Attacking one religion is attacking all of them

An event that caused humanity to unite

Artwork by Aidan Scott

On Friday, March 15, a gunman opened fire on two mosques in Christchurch, New Zealand, while many Muslims were taking part in Friday prayers. From the elderly to the youth, they all suffered and witnessed this horrific attack in their place of worship.

Anxiety and fear have taken a toll on worshippers to the mosque on congregational Friday prayers, Sabbath at the synagogue, and even weekly church bible studies in the South. According to CNN, “The staggering death toll from the mass shootings at [the] two Christchurch mosques has climbed to 50. The number of wounded also increased to 50.”

We must ask ourselves “Is it shocking that this incident happened?” The answer is absolutely not.

The gunman, who systematically planned out this attack was a white supremacist who hated Muslims. According to CNN, the gunman wrote an 87-page manifesto that was filled with negative comments towards Muslims, their beliefs, and anti-immigrant policies. It was these same sentiments of hate that lead to the incidents in Pittsburgh and Charlottesville — and most recently in Poway, a town near San Diego.

These acts are truly the epitome of hate crimes.

The Prime Minister of New Zealand, Jacinda Ardern, acknowledged the importance of not making a murderer infamous. She said not to mention the gunman’s name, but instead, focus the attention on remembering the names of the victims. Throughout her speech, not once did she mention his name, she didn’t satiate a desire to attain infamy through tragedy. Within a few days, Ardern legislated for stricter gun laws, making it illegal to obtain and own assault rifles.

Ever since the 9/11 tragedy occurred, Muslims, including me, have lived with a fear that steers our everyday lives. Whether it be from the “Muslim Ban,” islamophobic peoples or unrelenting and nasty comments that have been said to our faces, the fear that comes as a result is indescribable.

More recently, according to USA Today, on April 28, a 19-year-old gunman opened fire on the Chabad of Poway synagogue in San Diego. Similar to the Christchurch attacks this gunman, too, had posted his manifesto on social media in order to draw attention. In fact, there are many connections made that the gunman was influenced by the violence in Christchurch, New Zealand. He is even suspected in the burning of the Islamic Center of Escondido which occurred on March 24. Clearly, this type of hate affects all religions.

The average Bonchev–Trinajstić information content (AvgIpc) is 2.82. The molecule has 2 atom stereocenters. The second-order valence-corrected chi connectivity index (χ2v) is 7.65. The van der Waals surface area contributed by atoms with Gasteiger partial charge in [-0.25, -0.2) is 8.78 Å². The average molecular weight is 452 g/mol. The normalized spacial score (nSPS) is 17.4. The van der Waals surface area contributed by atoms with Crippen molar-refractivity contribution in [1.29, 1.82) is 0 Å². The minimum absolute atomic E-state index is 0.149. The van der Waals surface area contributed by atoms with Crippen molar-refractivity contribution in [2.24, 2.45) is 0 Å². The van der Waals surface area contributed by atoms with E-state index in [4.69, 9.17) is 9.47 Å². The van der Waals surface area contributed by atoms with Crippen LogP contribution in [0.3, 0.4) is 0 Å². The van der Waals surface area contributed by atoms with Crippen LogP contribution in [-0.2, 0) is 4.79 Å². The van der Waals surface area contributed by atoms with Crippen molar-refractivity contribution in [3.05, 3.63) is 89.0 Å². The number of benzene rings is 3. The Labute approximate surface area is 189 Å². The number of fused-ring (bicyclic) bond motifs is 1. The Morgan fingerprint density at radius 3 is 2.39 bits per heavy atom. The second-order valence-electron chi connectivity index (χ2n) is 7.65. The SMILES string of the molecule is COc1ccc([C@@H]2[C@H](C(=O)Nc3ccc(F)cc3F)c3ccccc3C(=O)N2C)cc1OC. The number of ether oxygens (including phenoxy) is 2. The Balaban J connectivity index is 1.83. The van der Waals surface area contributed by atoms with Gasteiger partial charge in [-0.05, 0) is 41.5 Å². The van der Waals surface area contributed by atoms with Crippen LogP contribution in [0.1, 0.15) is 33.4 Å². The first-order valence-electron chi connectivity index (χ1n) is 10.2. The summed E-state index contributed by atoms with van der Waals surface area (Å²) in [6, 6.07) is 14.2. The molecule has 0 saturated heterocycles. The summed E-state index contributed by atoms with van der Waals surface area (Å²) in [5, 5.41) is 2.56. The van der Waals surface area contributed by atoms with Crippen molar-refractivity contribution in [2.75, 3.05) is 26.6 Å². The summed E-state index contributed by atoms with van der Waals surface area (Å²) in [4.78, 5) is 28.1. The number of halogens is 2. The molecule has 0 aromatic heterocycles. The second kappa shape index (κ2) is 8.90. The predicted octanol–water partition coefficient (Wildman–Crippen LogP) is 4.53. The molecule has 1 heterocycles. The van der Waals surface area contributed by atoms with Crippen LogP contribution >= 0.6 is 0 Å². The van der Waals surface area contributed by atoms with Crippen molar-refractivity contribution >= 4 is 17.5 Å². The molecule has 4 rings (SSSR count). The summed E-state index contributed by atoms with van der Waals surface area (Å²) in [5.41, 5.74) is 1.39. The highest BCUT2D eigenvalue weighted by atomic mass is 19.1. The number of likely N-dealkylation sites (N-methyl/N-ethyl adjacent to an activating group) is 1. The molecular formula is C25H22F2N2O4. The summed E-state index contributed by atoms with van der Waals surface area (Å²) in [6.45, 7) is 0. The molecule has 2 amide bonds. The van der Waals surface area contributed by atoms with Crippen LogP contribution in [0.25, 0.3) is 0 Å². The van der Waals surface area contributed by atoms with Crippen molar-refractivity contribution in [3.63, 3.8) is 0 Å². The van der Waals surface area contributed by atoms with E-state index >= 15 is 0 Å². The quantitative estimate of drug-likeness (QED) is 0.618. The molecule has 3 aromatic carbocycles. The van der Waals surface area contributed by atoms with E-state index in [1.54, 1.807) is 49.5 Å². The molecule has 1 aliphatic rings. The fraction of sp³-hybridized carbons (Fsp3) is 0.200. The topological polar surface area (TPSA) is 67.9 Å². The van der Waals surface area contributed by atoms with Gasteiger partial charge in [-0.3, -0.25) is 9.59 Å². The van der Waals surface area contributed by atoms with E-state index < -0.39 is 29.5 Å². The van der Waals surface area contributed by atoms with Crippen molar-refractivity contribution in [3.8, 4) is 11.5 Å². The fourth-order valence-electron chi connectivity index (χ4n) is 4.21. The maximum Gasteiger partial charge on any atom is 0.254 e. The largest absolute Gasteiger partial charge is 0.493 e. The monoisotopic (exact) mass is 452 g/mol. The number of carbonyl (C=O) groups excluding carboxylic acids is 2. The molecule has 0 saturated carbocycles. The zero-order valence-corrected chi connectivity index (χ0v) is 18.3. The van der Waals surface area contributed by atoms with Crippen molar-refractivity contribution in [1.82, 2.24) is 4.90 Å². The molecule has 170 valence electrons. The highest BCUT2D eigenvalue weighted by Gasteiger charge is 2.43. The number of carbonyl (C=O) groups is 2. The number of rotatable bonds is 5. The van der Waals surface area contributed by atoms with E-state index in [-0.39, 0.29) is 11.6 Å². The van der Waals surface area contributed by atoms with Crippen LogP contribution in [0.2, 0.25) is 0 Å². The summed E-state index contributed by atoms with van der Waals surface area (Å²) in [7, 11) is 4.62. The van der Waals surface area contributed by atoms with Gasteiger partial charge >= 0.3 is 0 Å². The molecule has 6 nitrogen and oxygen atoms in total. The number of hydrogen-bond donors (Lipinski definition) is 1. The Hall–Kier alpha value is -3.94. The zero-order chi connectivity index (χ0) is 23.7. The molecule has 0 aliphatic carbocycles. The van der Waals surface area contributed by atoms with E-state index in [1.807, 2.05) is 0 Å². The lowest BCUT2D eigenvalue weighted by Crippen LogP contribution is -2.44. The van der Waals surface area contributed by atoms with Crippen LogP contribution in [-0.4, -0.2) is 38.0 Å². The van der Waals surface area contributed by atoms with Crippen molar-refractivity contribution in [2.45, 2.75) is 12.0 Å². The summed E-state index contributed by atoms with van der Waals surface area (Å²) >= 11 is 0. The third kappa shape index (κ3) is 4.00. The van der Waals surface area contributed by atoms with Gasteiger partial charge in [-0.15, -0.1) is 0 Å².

Every time a shooting, crime or tragedy occurs in any significant number, my community is struck with the fear that yet again, a Muslim has committed such a crime and has misrepresented our religion: That is the perspective of all Muslims.

The saying “one person does not represent all” truly comes into play here. Despite how the media often represents Muslims, or how Muslim extremists behave, there are so many stories showing that Muslims are peaceful, heroic and forgiving.

For example, in an article in CBS news, Farid Ahmed, a survivor of the Christchurch shooting, lost his wife who was killed by the gunman. In an interview, Ahmed states that he “Forgives [his wife’s] killer and will pray for him.” Imagine the extraordinary amount of willpower and love that is needed to not only forgive the gunman who killed his wife but to want to pray for him. That is just one example of thousands that shows how Muslims overcome injustices present in western culture.

Obviously, this type of heroism is not just unique to Muslims; it’s also prevalent with Jews, Christians, Hindus, Buddhists, etc. — it’s ubiquitous to good people whose love is not limited to any ethnicity or religion. The mosque shootings, causing the destruction of families and leaving many in complete and utter disbelief, has had some positive outcomes.

Both New Zealand victims and ordinary citizens have demonstrated extraordinary compassion which we could learn from. It has brought all different types of religions together to mourn the loss of the Muslims victims. After all, true humanity is about showing empathy — regardless of race, nationality or religion.

When we silence ourselves against evil ideologies and hateful acts, it is inevitable this cyclical denial will make us victims as well. I am encouraged by the humanity that Prime Minister Ardern and the New Zealanders have shown; it reassures me that even though I have a deep-rooted apprehension and fear as to how I might be treated as a Muslim, I believe that good humans of all faiths will stand up to this injustice and are greater in number than a hateful few.